Remembrance: Escaping the Restrictions of Time
This past weekend, fellow SoS blogger, Adam Embry, taught on baptism and the Lord’s supper at our local church. During the discussion on Jesus’ command to celebrate the Supper “in remembrance of me,” Embry asked the class, “How does one remember something when you weren’t there?”
Lots of church members gave lots of answers, many of which were pretty insightful. At the end of the day, however, I believe this is one of those mysteries we simply cannot fully explain.
We need to realize that what we mean by “remember” is probably not what Jesus meant. We think of mental recall. In the case of the Supper, we usually turn it into a funeral service, as if we were somberly remembering a good friend who had recently passed away.
I think this is short-changing the biblical text. As Robert Wilken’s points out in his must-read work, The Spirit of Early Christian Thought (Yale, 2003), the command of remembrance “is more than mental recall, and in the Eucharist the life-giving events of Christ’s death and Resurrection escape the restrictions of time and become what the early church called mysteries, ritual actions by which Christ’s saving work is represented under the veil of the consecrated bread and wine” (34). Confused? You’re not alone. He goes on, “This relation between past event and present reality was as mysterious to the ancients as it is to moderns” (35).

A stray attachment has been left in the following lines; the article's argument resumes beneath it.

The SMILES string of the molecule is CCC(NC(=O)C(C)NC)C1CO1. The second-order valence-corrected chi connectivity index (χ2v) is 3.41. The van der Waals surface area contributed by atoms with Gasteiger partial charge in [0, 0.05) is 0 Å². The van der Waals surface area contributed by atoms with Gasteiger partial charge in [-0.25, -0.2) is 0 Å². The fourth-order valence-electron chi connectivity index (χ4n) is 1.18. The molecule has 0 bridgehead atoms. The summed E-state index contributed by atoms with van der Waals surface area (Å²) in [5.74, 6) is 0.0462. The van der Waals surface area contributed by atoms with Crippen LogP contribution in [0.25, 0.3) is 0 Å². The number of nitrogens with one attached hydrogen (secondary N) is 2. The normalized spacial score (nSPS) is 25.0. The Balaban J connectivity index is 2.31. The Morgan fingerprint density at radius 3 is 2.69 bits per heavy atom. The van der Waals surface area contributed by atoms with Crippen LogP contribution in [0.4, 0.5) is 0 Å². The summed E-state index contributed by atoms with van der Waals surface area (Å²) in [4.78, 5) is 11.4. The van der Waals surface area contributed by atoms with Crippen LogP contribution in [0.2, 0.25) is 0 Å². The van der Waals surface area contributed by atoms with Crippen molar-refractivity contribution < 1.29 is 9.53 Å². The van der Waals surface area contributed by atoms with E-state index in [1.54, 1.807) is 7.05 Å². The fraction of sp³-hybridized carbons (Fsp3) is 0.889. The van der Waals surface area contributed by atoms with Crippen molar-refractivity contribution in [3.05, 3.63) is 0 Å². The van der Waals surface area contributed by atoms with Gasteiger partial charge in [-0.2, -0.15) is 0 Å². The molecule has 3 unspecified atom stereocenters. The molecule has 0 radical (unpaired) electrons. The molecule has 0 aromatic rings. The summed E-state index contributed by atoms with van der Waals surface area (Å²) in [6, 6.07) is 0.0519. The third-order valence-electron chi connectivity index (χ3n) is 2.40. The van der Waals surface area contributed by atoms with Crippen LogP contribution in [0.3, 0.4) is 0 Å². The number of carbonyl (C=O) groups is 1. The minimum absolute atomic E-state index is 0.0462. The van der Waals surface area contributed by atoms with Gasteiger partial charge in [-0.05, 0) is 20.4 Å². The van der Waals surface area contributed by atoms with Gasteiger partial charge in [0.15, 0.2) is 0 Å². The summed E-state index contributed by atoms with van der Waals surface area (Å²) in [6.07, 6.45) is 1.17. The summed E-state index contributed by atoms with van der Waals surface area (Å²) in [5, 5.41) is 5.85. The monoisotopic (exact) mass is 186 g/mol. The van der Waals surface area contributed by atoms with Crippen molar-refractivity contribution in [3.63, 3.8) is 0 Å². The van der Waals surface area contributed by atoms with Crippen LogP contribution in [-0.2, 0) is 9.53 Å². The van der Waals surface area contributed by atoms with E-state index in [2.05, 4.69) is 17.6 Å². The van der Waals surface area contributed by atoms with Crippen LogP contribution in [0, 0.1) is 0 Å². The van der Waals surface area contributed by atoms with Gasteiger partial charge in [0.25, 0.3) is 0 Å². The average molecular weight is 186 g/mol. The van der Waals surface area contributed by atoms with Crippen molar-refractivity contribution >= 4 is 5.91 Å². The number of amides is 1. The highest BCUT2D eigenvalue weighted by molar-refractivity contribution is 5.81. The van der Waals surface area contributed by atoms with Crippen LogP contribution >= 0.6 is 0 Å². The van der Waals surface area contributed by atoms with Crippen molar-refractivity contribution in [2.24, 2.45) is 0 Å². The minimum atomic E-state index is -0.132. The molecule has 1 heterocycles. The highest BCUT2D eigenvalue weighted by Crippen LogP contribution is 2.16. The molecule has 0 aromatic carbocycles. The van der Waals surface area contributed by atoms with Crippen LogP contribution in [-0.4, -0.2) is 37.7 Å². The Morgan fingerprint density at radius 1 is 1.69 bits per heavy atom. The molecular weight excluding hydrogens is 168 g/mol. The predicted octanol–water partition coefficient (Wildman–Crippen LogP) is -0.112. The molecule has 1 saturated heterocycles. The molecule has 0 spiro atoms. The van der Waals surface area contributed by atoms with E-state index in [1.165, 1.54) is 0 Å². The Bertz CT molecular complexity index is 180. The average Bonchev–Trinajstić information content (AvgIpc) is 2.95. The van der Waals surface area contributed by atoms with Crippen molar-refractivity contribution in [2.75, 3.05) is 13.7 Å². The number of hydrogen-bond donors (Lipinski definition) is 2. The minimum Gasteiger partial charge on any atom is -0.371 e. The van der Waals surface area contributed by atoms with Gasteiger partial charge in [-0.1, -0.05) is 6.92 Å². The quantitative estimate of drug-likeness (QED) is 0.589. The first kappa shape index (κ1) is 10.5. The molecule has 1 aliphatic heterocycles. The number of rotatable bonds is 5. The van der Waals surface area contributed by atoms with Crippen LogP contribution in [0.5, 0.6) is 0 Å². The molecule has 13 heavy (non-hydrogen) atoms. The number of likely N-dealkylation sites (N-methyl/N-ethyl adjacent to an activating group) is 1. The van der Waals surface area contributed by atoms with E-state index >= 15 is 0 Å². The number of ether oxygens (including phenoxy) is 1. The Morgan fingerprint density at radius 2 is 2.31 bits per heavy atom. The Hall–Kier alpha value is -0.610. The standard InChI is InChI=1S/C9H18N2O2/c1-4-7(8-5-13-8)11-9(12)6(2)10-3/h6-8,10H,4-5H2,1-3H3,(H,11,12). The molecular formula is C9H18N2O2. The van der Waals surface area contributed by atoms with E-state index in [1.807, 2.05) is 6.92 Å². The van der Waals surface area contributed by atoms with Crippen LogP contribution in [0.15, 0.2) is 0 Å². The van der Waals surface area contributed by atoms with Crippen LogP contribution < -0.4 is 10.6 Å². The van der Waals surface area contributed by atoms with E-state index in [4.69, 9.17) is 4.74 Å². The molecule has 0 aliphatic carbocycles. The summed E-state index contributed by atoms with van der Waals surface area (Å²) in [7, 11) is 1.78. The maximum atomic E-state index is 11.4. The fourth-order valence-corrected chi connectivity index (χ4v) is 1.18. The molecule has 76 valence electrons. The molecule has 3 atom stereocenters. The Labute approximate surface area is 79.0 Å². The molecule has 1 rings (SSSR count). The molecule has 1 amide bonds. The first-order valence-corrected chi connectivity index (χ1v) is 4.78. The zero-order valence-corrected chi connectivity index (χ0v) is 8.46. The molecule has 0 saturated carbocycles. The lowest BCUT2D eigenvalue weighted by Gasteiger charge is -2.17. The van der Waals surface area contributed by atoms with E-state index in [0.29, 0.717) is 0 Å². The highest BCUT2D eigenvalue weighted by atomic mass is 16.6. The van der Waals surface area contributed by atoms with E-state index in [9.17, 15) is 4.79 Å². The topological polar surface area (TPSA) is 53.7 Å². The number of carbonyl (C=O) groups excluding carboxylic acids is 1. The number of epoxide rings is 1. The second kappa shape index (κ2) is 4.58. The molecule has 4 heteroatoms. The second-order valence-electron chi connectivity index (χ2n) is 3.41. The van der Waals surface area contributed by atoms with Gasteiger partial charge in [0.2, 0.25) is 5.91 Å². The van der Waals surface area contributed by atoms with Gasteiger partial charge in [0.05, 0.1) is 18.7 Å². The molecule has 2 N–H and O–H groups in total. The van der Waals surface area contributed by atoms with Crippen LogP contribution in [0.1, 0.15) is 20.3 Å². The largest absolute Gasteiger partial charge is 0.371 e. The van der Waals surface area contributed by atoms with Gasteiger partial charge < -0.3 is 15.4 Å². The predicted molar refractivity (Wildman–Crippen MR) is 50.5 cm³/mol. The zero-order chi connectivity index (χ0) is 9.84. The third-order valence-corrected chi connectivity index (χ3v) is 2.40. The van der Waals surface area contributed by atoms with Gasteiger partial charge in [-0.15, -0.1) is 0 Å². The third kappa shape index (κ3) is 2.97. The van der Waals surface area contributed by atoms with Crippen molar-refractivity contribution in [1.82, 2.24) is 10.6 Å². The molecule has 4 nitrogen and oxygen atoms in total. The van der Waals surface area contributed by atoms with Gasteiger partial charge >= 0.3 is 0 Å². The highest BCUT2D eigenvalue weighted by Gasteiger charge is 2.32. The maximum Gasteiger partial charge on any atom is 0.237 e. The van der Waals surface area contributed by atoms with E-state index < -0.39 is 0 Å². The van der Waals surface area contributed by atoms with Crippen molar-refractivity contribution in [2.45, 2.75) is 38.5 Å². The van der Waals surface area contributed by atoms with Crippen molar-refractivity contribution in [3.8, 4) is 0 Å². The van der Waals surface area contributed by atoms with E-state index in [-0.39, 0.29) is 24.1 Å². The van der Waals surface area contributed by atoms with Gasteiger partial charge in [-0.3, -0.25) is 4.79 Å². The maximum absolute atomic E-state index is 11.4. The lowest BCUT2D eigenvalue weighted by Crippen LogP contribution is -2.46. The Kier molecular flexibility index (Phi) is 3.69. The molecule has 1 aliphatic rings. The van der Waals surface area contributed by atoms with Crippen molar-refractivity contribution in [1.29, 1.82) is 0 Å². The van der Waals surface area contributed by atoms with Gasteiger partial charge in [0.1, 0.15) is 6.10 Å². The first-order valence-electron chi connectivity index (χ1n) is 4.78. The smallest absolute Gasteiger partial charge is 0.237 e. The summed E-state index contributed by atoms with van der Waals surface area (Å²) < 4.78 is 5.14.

As one Reformer classically describes the communion of Christ and believers in the Supper, “Now if anyone should ask me how this takes place, I shall not be ashamed to confess that it is a secret too lofty for either my mind to comprehend or my words to declare.”